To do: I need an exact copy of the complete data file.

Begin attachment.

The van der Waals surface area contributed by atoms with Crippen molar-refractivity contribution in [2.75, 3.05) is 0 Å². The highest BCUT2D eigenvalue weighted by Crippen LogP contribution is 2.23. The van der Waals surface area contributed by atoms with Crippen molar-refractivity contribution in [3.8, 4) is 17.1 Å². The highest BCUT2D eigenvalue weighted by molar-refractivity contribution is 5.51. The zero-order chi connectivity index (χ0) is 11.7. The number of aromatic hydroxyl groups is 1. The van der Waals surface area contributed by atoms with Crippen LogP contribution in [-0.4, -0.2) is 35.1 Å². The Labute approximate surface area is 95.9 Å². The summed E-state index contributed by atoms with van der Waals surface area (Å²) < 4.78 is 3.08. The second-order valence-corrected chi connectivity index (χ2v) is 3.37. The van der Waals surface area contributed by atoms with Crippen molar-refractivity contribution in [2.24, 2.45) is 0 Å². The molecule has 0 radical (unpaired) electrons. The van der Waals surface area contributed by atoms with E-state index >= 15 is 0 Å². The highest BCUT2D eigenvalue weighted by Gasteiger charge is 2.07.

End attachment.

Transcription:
The van der Waals surface area contributed by atoms with Crippen molar-refractivity contribution in [2.75, 3.05) is 0 Å². The highest BCUT2D eigenvalue weighted by Crippen LogP contribution is 2.23. The van der Waals surface area contributed by atoms with Crippen molar-refractivity contribution in [3.8, 4) is 17.1 Å². The highest BCUT2D eigenvalue weighted by molar-refractivity contribution is 5.51. The zero-order chi connectivity index (χ0) is 11.7. The number of aromatic hydroxyl groups is 1. The van der Waals surface area contributed by atoms with Crippen LogP contribution in [-0.4, -0.2) is 35.1 Å². The Labute approximate surface area is 95.9 Å². The summed E-state index contributed by atoms with van der Waals surface area (Å²) < 4.78 is 3.08. The second-order valence-corrected chi connectivity index (χ2v) is 3.37. The van der Waals surface area contributed by atoms with Crippen molar-refractivity contribution in [2.24, 2.45) is 0 Å². The molecule has 0 radical (unpaired) electrons. The van der Waals surface area contributed by atoms with E-state index >= 15 is 0 Å². The highest BCUT2D eigenvalue weighted by Gasteiger charge is 2.07.